Since its beginning in 1981, the main purpose of the Community Environmental Monitoring Program (CEMP) has been to involve the people from the communities around the Nevada Test Site (NTS) in its off-site monitoring program for radiation. After all, who would you rather ask if it is safe to live in your community, your neighbor who shares your concerns or a stranger who lives elsewhere?
The NTS is located 65 miles north of Las Vegas and is larger than Rhode Island, so monitoring the off-site area means the CEMP covers quite a bit of ground (29 stations in Nevada, Utah, and California around the NTS).
When the program started, the stations required weekly visits by Environmental Protection Agency (EPA) personnel. Air filter samples, barograph strip charts, and magnetic cassettes used to store data from the background gamma detector were collected. Data from the cassettes could not be downloaded until the EPA technicians were back in the office, meaning that it was often a week or more before the data were reviewed, and results were not available to the public until even later. Thanks to technological advances in data storage and transmission, and the ability to remotely program the instruments, the data from the majority of the CEMP stations are now available in near-real time at www.cemp.dri.edu.
Today, the Desert Research Institute (DRI) of the Nevada System of Higher Education manages the CEMP for the U.S. Department of Energy, National Nuclear Security Administration (DOE/NNSA) Nevada Site Office. In 1999, when DRI began management of the program, a full suite of weather instruments was added to the stations, and the data from them, as well as from the primary background gamma radiation instrument, are stored and transmitted from Campbell Scientific CR1000 dataloggers. A variety of methods are used to get the data to the CEMP web page. In the most remote locations, the information is transmitted by GOES satellite from which data can be downloaded every hour. In locations with Internet access, CEMP uses the Campbell NL100 Ethernet interface to transmit data, and there is one location that uses a Campbell phone modem.
The CEMP network relies on fixed stations. But what if you had a temporary data gap to fill, or needed to collect data at a location where a permanent station was not needed? For this, DRI has developed its portable environmental monitoring stations (PEMS). For the DOE/NNSA in Nevada, PEMS have been used for monitoring emissions from a range fire, for testing equipment to measure radon, and for solar-powered air sampling where no line power is available. The PEMS have also been located next to a permanent CEMP station as part of quality assurance to ensure data collection accuracy.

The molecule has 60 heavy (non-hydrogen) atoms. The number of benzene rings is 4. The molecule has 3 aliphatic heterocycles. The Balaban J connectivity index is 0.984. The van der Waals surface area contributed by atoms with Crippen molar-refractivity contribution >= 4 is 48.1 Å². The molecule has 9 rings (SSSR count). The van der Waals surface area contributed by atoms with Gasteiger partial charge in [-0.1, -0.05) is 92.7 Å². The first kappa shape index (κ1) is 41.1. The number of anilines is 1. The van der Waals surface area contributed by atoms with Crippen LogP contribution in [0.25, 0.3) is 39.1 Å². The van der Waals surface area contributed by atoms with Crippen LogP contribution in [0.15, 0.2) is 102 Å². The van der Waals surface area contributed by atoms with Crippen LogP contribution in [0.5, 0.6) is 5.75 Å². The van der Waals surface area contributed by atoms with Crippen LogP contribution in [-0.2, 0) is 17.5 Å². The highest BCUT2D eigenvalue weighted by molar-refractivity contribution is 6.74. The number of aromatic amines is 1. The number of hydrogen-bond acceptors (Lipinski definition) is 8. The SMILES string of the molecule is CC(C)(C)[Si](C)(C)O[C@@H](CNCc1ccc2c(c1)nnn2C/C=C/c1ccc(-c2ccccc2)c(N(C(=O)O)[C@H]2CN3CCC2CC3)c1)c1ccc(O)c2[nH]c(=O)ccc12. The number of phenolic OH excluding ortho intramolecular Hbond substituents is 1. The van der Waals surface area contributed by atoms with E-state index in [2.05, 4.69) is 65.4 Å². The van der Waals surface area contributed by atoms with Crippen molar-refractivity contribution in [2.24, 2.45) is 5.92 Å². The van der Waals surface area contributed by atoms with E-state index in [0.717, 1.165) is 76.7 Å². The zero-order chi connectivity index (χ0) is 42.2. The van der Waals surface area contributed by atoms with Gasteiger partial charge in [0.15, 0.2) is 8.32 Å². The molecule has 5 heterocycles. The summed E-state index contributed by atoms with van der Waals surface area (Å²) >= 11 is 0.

DRI came up with the basic design for a PEMS by taking all the equipment one would find at a CEMP station and placing it on a flat-bed trailer. A PEMS can be readied for transport in under an hour and be back in use within an hour of arrival at its next location. Other advantages of placing the equipment on a flat bed are that the equipment maintains the same configuration from location to location, has a relatively small footprint, and can be customized as necessary.
The configuration of the PEMS is a 15-ft weather tower (which can be laid down on the bed of the trailer for transport), the meteorological instruments that go on the tower, and a pressurized ion chamber for background gamma detection. All of this is powered by solar panels, with a GOES satellite system for data transmission. Wireless internet, DSL, and phone systems may also be added, but those tend to be options only in populated areas.
In keeping with the CEMP station configuration, an air sampler and its enclosure were added to the trailers. But the air sampler requires 120 Vac to operate and, as such, is the limiting factor for remote-area operation. DRI has operated the PEMS in locations without AC power when only meteorological and background gamma radiation instruments that could be powered by small solar panels were needed.
To date DRI has built three trailers for four different projects, and they have operated successfully in extreme environments, from the low deserts of Tecopa, California (near Death Valley), to the high deserts of central Nevada with elevations over 6,000 ft. The flexibility and programmability of the Campbell Scientific dataloggers have made it relatively easy to add other instruments used on the PEMs for these projects (radon detectors, solar-powered air samplers, and dust flux sensors).
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